Assessing the effects of the first 2 years of industry-led badger culling in England on the incidence of bovine tuberculosis in cattle in 2013–2015
Brunton LA., Donnelly CA., O'Connor H., Prosser A., Ashfield S., Ashton A., Upton P., Mitchell A., Goodchild AV., Parry JE., Downs SH.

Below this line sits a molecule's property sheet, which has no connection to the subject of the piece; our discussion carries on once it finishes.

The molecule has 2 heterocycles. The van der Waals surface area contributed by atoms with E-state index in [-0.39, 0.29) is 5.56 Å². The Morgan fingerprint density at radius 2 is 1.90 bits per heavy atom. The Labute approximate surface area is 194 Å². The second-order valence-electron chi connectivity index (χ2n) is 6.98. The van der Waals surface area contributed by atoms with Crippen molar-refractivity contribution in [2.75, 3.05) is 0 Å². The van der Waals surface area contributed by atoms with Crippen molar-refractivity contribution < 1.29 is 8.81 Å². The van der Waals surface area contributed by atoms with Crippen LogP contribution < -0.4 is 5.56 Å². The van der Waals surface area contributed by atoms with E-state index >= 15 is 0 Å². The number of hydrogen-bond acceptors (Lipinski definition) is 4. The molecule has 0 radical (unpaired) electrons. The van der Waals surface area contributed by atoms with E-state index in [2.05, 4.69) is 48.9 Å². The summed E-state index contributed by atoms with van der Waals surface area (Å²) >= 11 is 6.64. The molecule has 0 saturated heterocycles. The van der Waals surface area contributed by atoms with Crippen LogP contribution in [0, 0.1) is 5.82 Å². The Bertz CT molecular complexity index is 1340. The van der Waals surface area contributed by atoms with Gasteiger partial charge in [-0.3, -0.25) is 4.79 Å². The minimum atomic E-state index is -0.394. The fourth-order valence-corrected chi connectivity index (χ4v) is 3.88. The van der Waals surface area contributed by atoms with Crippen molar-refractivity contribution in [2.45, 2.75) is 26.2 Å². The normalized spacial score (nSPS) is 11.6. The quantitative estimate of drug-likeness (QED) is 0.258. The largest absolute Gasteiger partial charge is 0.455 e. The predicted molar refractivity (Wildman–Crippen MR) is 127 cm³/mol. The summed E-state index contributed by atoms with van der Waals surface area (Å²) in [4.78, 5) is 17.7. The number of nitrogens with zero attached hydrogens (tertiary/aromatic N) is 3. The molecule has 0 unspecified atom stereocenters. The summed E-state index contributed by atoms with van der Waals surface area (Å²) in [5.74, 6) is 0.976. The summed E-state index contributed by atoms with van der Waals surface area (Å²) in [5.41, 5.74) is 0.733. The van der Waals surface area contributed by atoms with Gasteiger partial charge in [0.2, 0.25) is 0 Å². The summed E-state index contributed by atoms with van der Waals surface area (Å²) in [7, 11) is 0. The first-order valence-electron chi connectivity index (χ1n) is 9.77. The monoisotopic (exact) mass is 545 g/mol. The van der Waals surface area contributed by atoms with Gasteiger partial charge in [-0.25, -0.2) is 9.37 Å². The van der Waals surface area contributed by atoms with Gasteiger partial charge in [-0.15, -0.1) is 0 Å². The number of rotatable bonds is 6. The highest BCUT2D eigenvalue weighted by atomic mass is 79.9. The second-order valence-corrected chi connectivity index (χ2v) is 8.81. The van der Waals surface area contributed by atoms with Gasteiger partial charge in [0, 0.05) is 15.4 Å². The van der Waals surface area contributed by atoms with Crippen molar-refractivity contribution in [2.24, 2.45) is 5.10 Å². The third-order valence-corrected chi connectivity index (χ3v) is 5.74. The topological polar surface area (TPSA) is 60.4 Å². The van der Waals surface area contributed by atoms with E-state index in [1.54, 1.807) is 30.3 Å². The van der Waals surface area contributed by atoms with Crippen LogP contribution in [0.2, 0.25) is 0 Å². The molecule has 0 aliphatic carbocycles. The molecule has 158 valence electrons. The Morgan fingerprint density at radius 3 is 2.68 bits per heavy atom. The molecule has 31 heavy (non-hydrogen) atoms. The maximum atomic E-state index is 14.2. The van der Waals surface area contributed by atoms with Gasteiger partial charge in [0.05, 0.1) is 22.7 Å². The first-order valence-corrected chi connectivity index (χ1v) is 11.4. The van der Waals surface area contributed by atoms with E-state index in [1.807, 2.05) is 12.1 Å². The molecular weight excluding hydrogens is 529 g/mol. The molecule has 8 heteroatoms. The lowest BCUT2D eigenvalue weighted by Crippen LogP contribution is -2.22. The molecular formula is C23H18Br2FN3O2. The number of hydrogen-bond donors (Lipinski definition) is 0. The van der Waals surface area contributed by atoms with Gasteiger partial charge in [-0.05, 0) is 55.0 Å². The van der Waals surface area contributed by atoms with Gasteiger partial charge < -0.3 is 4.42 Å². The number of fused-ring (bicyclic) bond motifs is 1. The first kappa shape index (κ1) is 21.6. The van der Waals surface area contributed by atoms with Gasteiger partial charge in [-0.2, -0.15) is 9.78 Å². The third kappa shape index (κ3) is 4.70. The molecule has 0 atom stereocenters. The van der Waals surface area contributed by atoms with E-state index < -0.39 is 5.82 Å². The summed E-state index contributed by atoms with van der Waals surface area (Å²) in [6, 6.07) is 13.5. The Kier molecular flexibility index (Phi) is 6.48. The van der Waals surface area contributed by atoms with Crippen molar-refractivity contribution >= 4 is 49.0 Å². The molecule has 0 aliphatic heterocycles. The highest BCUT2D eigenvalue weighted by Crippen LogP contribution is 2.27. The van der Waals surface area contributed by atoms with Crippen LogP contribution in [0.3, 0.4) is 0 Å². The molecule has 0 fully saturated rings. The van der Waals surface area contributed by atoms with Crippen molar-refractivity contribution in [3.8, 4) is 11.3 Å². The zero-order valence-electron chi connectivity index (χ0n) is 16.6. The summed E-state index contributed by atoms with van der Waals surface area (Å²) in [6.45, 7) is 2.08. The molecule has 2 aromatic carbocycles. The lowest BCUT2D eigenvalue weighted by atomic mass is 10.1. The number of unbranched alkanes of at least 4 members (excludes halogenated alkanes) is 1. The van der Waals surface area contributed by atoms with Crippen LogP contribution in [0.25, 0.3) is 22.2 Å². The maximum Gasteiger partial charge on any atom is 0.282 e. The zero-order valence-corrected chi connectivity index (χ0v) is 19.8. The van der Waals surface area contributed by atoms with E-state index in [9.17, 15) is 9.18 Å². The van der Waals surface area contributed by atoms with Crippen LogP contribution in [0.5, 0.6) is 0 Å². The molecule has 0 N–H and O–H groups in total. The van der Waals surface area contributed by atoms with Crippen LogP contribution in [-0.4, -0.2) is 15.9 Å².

Culling badgers to control the transmission of bovine tuberculosis (TB) between this wildlife reservoir and cattle has been widely debated. Industry-led culling began in Somerset and Gloucestershire between August and November 2013 to reduce local badger populations. Industry-led culling is not designed to be a randomized and controlled trial of the impact of culling on cattle incidence. Nevertheless, it is important to monitor the effects of the culling and, taking the study limitations into account, perform a cautious evaluation of the impacts. A standardized method for selecting areas matched to culling areas in factors found to affect cattle TB risk has been developed to evaluate the impact of badger culling on cattle TB incidence. The association between cattle TB incidence and badger culling in the first 2 years has been assessed. Descriptive analyses without controlling for confounding showed no association between culling and TB incidence for Somerset, or for either of the buffer areas for the first 2 years since culling began. A weak association was observed in Gloucestershire for Year 1 only. Multivariable analysis adjusting for confounding factors showed that reductions in TB incidence were associated with culling in the first 2 years in both the Somerset and Gloucestershire intervention areas when compared to areas with no culling (incidence rate ratio (IRR): 0.79, 95% CI: 0.72–0.87, p